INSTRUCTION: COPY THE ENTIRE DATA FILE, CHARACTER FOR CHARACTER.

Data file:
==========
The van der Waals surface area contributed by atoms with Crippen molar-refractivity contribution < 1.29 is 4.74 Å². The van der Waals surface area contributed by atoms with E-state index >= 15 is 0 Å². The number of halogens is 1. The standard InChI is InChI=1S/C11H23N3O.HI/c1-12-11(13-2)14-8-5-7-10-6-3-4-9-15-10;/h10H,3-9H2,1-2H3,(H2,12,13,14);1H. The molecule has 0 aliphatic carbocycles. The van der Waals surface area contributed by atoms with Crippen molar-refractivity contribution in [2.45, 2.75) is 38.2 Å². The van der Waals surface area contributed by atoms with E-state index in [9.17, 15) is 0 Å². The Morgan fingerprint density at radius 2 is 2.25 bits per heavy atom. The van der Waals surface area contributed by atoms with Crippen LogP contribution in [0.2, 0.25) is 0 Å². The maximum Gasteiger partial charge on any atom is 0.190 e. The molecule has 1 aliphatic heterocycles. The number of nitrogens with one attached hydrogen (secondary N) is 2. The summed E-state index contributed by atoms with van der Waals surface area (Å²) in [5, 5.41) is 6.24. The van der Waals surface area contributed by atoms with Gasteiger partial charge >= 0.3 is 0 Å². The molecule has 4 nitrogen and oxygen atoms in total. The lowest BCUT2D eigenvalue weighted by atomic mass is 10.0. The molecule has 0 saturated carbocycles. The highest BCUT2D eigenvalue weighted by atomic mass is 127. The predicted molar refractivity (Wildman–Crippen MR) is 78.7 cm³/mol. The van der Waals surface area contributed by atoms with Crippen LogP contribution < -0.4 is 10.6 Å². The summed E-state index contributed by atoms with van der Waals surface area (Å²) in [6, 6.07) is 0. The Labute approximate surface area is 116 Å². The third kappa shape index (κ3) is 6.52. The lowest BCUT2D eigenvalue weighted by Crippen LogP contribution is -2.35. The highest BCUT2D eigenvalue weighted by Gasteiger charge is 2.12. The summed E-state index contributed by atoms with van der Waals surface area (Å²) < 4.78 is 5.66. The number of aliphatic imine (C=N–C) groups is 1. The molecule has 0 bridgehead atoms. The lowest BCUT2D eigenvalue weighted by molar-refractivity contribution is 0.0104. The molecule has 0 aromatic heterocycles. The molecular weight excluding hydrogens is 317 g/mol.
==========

The van der Waals surface area contributed by atoms with Crippen molar-refractivity contribution < 1.29 is 4.74 Å². The van der Waals surface area contributed by atoms with E-state index >= 15 is 0 Å². The number of halogens is 1. The standard InChI is InChI=1S/C11H23N3O.HI/c1-12-11(13-2)14-8-5-7-10-6-3-4-9-15-10;/h10H,3-9H2,1-2H3,(H2,12,13,14);1H. The molecule has 0 aliphatic carbocycles. The van der Waals surface area contributed by atoms with Crippen molar-refractivity contribution in [2.45, 2.75) is 38.2 Å². The van der Waals surface area contributed by atoms with E-state index in [9.17, 15) is 0 Å². The Morgan fingerprint density at radius 2 is 2.25 bits per heavy atom. The van der Waals surface area contributed by atoms with Crippen LogP contribution in [0.2, 0.25) is 0 Å². The maximum Gasteiger partial charge on any atom is 0.190 e. The molecule has 1 aliphatic heterocycles. The number of nitrogens with one attached hydrogen (secondary N) is 2. The summed E-state index contributed by atoms with van der Waals surface area (Å²) in [5, 5.41) is 6.24. The van der Waals surface area contributed by atoms with Gasteiger partial charge >= 0.3 is 0 Å². The molecule has 4 nitrogen and oxygen atoms in total. The lowest BCUT2D eigenvalue weighted by atomic mass is 10.0. The molecule has 0 saturated carbocycles. The highest BCUT2D eigenvalue weighted by atomic mass is 127. The predicted molar refractivity (Wildman–Crippen MR) is 78.7 cm³/mol. The van der Waals surface area contributed by atoms with Crippen LogP contribution < -0.4 is 10.6 Å². The summed E-state index contributed by atoms with van der Waals surface area (Å²) in [6, 6.07) is 0. The Labute approximate surface area is 116 Å². The third kappa shape index (κ3) is 6.52. The lowest BCUT2D eigenvalue weighted by Crippen LogP contribution is -2.35. The highest BCUT2D eigenvalue weighted by Gasteiger charge is 2.12. The summed E-state index contributed by atoms with van der Waals surface area (Å²) < 4.78 is 5.66. The number of aliphatic imine (C=N–C) groups is 1. The molecule has 0 bridgehead atoms. The lowest BCUT2D eigenvalue weighted by molar-refractivity contribution is 0.0104. The molecule has 0 aromatic heterocycles. The molecular weight excluding hydrogens is 317 g/mol.